The Taliban, which has targeted media in the past, said that Afghan news outlets that refuse to stop publishing the ads will be considered “military targets.”

Nai, an Afghan media advocacy organization, condemned the Taliban warning and called on the Afghan government to take stronger measures to ensure the safety of Afghan media.

Nai said nine Taliban-related media incidents have taken place since the beginning of the year, with one journalist killed, and one injured.

With reporting by AP and dpa

Afghan, Bulgarians Get Life Sentences Over Deaths Of 71 Migrants

Police stand behind the defendants as the verdicts are read out on June 20.

An Afghan human trafficker and three Bulgarian accomplices have received life sentences over the deaths of 71 migrants who suffocated inside a sealed refrigeration truck abandoned near an Austrian village in 2015.

The ruling on June 20 by the Hungarian appeals court came after the Afghan ring leader, 32-year-old Samsoor Lahoo, and his accomplices were found guilty of organized human trafficking and manslaughter over the August 2015 tragedy.

Initially, the four had been sentenced to 25 years in prison after the court found that the men refused to open the doors to let air in, despite pleas from the people who were suffocating inside.

But the judge presiding over the appeal, Erik Mezolaki, said on June 20 that the harsher sentence better reflected the weight of the crime.

Mezolaki said three of the traffickers would have no possibility of parole. He said the fourth would serve a minimum 30 years in prison.

The three Bulgarian accomplices were identified as Lahoo’s deputy, the truck driver, and the driver of a car that escorted the truck.

The victims were refugees from Afghanistan, Iran, Iraq, and Syria.

They included eight women, four children, and 59 men.

Based on reporting by Reuters, AP, and AFP

Angry Afghan Lawmakers Disrupt Parliament Over Disputed Vote

FILE: Afghan President Ashraf Ghani with the newly elected members of Wolesi Jirga on May 15.

KABUL -- Chaotic scenes erupted in Afghanistan's lower house of parliament on June 19 amid a weeks-long dispute over the election of a speaker.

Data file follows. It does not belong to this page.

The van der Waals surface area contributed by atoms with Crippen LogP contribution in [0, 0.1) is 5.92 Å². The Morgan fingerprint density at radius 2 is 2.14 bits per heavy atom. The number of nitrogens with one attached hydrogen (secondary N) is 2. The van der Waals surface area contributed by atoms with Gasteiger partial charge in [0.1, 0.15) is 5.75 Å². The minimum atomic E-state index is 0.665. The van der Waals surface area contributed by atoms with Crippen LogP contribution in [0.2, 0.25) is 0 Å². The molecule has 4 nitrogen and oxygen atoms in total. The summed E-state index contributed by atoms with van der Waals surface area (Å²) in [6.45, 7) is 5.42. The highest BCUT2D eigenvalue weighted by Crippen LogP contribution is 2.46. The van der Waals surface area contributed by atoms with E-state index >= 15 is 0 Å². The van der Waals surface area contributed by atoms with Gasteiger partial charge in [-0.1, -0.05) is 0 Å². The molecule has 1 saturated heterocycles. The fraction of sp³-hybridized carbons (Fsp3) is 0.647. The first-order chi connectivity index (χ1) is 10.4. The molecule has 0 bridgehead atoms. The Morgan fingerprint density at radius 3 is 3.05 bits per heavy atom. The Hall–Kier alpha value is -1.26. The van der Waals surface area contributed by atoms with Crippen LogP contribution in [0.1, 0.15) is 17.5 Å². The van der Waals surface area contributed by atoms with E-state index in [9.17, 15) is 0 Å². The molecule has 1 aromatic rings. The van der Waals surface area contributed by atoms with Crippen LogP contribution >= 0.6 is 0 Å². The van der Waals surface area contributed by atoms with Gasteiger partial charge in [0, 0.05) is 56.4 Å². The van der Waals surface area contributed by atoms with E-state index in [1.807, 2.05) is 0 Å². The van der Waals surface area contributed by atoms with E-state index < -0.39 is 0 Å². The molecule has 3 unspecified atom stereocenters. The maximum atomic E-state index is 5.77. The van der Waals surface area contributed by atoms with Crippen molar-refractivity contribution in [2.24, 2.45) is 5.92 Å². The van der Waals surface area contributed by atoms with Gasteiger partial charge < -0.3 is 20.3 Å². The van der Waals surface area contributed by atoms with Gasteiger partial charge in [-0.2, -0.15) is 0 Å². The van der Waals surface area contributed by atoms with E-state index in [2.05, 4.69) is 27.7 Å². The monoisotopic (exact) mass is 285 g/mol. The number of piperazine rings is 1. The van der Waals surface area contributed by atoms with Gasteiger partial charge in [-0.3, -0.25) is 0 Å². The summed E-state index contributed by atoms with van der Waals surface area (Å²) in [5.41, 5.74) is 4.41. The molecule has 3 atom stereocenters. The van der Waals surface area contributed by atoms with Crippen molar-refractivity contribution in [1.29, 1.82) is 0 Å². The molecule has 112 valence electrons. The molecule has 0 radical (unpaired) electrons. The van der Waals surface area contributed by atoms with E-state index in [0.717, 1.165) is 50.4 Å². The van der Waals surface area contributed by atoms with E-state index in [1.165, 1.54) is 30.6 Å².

Video footage showed angry members of the Wolesi Jirga smashing the speaker's chair and flipping his desk over to prevent businessman Mir Rahman Rahmani from taking his seat.


The violence came the day after Rahmani was elected as speaker -- a result that supporters of the other leading candidate, Kamal Nasir Osuli, refused to recognize.

Afghanistan's general elections in October 2018 were marred by security and organizational issues.

The official results were finalized in May, seven months after the poll.

The new Wolesi Jirga has since been trying to elect a speaker, but disagreements over vote-counting have led to an impasse.

With reporting by dpa

Khalilzad: U.S. Seeking 'Peace Agreement' With Taliban, Not 'Withdrawal' Deal

The U.S. special representative for Afghan peace and reconciliation, Zalmay Khalilzad.

KABUL -- The U.S. envoy seeking a peace deal with the Afghan Taliban has said Washington is seeking a “comprehensive peace agreement, not a withdrawal agreement” in its talks with the Taliban.

Zalmay Khalilzad tweeted the comments late on June 18 after a spokesman for the Taliban's political office in Qatar, Suhail Shaheen, wrote in a tweet that the United States had agreed to withdraw all its troops from Afghanistan.

Khalilzad has held six rounds of talks with the militant group in Qatar to end the nearly 18-year war in Afghanistan.

The sides have made progress, but the Taliban has so far rejected direct negotiations with the Western-backed government in Kabul.

“As we prepare for the next round of talks with the Taliban, important to remember we seek a comprehensive peace agreement, NOT a withdrawal agreement,” Khalilzad tweeted.

The U.S. envoy wrote in a separate tweet that such an agreement would include “counter-terrorism assurances, troop withdrawal, intra-Afghan negotiations that lead to a political settlement; and a comprehensive & permanent ceasefire."

“This is a framework which the Taliban accept,” he added.